This is definitely the most attention that I have ever paid to a bag, but after this experience I am definitely going to be paying a lot of attention to the bags I buy in the future. There is a lot more to designing a good bag than I thought. Writing about bag design is not something I thought I would be doing, but I am pretty sure I am going to be able to help you guys out next time you need a new sack for your skates, let’s go.

Why does your skating bag need to be waterproof?

I had in the past owned the predecessor to this bag and I am glad to report that it has the design feature that I believe to be supremely important for any skating bag, it is made of a canvas like material making it waterproof. Why does your skating bag need to be waterproof? For ice skating; having rust on your blade is the worst, you can essentially cut the life of your blades in half if they get rust in them. If you ride home in the rain after training, in Holland let’s be honest will be a-LOT, you want to have the peace of mind that your skates won’t be rusty next time you take them out to go skating. (This actually happened to me once, and I only noticed once I had stepped on the ice, that my blades looked like the kind of metal you find in the ocean.) For inline skating, rusty bearings don’t roll… simple as that, you’re going to have a bad time. The waterproof feature does however have one drawback, it makes the bag airtight, which also means smell-tight. But someone kindly thought of this and added a neat little venting pocket on the front to prevent you from marinating your lunch with skating suit smell.

Bag capacity

I am going to keep on the nostalgia track here and talk about the bag capacity, which is another legacy feature carried over from older version of this bag that I am very glad remains. This bag seemingly defies the laws of physics, in terms of capacity it is massive. I used to use the old version of this bag to do my weekly shop, no joke, and it used to handle it like a champ, sometimes with skating gear already deposited inside after a training. My room-mate and I contemplated doing a test to see just how much you can fit in this thing, but I chickened out because I honestly didn’t want to pick this thing up at full capacity… it would be heavy. The main reason the bag can handle so much is the fish-mouth shaped opening at the top meaning that you can put items in that are longer than the bag itself, I suppose this is more of a sack than a bag. The strength of the canvas type material doesn’t hurt either.

In a flash you can transform the bag to suit your immediate needs

When I first glanced at the bag honestly I felt like I was looking at a pair of cargo-shorts turned up to 11, luckily that was mostly the fact that it was wrapped up to be delivered. But this bag does have a lot of pockets and straps adorning it. In summary, and in no particular order you have; on the front sleeves for both your helmet and skates, on the top a couple of zip pockets for your valuables, on the bottom an extra compartment for dirty items and some clip on attachments for holding your water bottles. In addition to that there is a healthy compliment of hanging and carrying straps. One thing I like about all this is that many items are attachable or zippable, which means that in a flash you can transform the bag to suit your immediate needs. I think of the bag as having three modes;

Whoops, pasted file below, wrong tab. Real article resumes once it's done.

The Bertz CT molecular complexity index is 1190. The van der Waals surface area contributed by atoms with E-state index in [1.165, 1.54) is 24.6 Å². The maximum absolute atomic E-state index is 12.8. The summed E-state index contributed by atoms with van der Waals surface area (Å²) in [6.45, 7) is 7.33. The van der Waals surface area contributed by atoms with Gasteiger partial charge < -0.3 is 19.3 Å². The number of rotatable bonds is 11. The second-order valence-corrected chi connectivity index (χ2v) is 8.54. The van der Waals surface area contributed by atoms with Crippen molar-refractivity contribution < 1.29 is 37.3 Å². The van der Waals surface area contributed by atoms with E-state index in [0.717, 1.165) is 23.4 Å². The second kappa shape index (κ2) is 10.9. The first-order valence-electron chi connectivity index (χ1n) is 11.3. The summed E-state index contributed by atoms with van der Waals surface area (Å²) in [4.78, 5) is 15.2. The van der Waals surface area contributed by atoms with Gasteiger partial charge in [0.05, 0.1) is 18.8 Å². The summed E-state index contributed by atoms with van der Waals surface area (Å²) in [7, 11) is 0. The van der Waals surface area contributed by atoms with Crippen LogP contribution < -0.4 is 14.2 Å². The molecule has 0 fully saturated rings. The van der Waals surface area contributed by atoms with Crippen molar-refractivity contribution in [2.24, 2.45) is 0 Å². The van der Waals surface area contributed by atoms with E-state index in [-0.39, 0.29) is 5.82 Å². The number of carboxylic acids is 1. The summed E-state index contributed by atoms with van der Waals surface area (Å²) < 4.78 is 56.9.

In minimalist mode the helmet pocket is zipped away

In minimalist mode the helmet pocket is zipped away, the extra compartment on the bottom is removed and the drink bottle holders are left at home. I would use the bag in this configuration to go to an ice skating training or to the gym. When you don’t have too much stuff, you can keep everything on the inside of the main pocket where is it nice and safe, protected from the elements.

In normal mode the bottom compartment is reintroduced and you might start strapping things on to the outside. The main advantage of this is the bottom pocket is completely vented and completely separate from the rest of the bag. This setup is ideal if you have some dirty road wheels or some appropriately ripe used skating suits that you would rather not mix with the rest of your gear. This is how I would use the bag going to an inline session where I might take a couple of sets of wheels.

In the full complement mode you strap on all of the extras and open up all of the compartments. This is how I would use the bag if I was going to a race day. You can throw caution for space to the wind and pack like you are preparing for the apocalypse, take everything you might need without worry that you might ever run out of space… that is just not going to happen.

I will take a moment to talk about the design features that I never noticed.

Why would I talk about the things that never occurred to me? It is because they were designed well that they never entered my mind, they were doing their job and I took them for granted. First of all the shoulder straps, the fact that I never noticed them means that they were doing their job and spreading the load evenly over my shoulders, not digging in. The various straps, on many bags you are forever readjusting the straps because they loosen over during use, it didn’t happen to me once while using the bag. The zips never irritated me by unclipping themselves or giving me a hard time while zipping up.

In all I think I would buy this sports bag for myself and you should not have any hesitations about the quality. The process of reviewing this bag showed me that there really is quite a bit of thinking that goes into a product that you take for granted on a daily basis. I am generally a pretty frugal person when it comes to buying these kinds of items, but I would encourage you to go and get yourself a good bag. I can give this one a tick of approval.

Cádomotus Versatile bag